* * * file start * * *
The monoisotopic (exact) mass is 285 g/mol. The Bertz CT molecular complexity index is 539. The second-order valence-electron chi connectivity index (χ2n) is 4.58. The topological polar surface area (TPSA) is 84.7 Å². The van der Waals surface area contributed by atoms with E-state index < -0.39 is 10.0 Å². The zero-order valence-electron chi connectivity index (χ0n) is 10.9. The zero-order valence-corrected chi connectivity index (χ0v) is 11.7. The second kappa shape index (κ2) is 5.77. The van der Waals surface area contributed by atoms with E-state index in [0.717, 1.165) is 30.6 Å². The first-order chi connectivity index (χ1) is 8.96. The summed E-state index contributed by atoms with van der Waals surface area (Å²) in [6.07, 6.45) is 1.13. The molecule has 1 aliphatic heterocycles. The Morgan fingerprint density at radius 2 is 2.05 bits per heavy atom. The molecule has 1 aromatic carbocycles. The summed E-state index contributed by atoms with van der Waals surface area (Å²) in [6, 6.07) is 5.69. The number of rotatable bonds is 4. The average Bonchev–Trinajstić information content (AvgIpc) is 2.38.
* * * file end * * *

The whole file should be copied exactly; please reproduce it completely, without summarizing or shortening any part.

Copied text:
The monoisotopic (exact) mass is 285 g/mol. The Bertz CT molecular complexity index is 539. The second-order valence-electron chi connectivity index (χ2n) is 4.58. The topological polar surface area (TPSA) is 84.7 Å². The van der Waals surface area contributed by atoms with E-state index < -0.39 is 10.0 Å². The zero-order valence-electron chi connectivity index (χ0n) is 10.9. The zero-order valence-corrected chi connectivity index (χ0v) is 11.7. The second kappa shape index (κ2) is 5.77. The van der Waals surface area contributed by atoms with E-state index in [0.717, 1.165) is 30.6 Å². The first-order chi connectivity index (χ1) is 8.96. The summed E-state index contributed by atoms with van der Waals surface area (Å²) in [6.07, 6.45) is 1.13. The molecule has 1 aliphatic heterocycles. The Morgan fingerprint density at radius 2 is 2.05 bits per heavy atom. The molecule has 1 aromatic carbocycles. The summed E-state index contributed by atoms with van der Waals surface area (Å²) in [6, 6.07) is 5.69. The number of rotatable bonds is 4. The average Bonchev–Trinajstić information content (AvgIpc) is 2.38.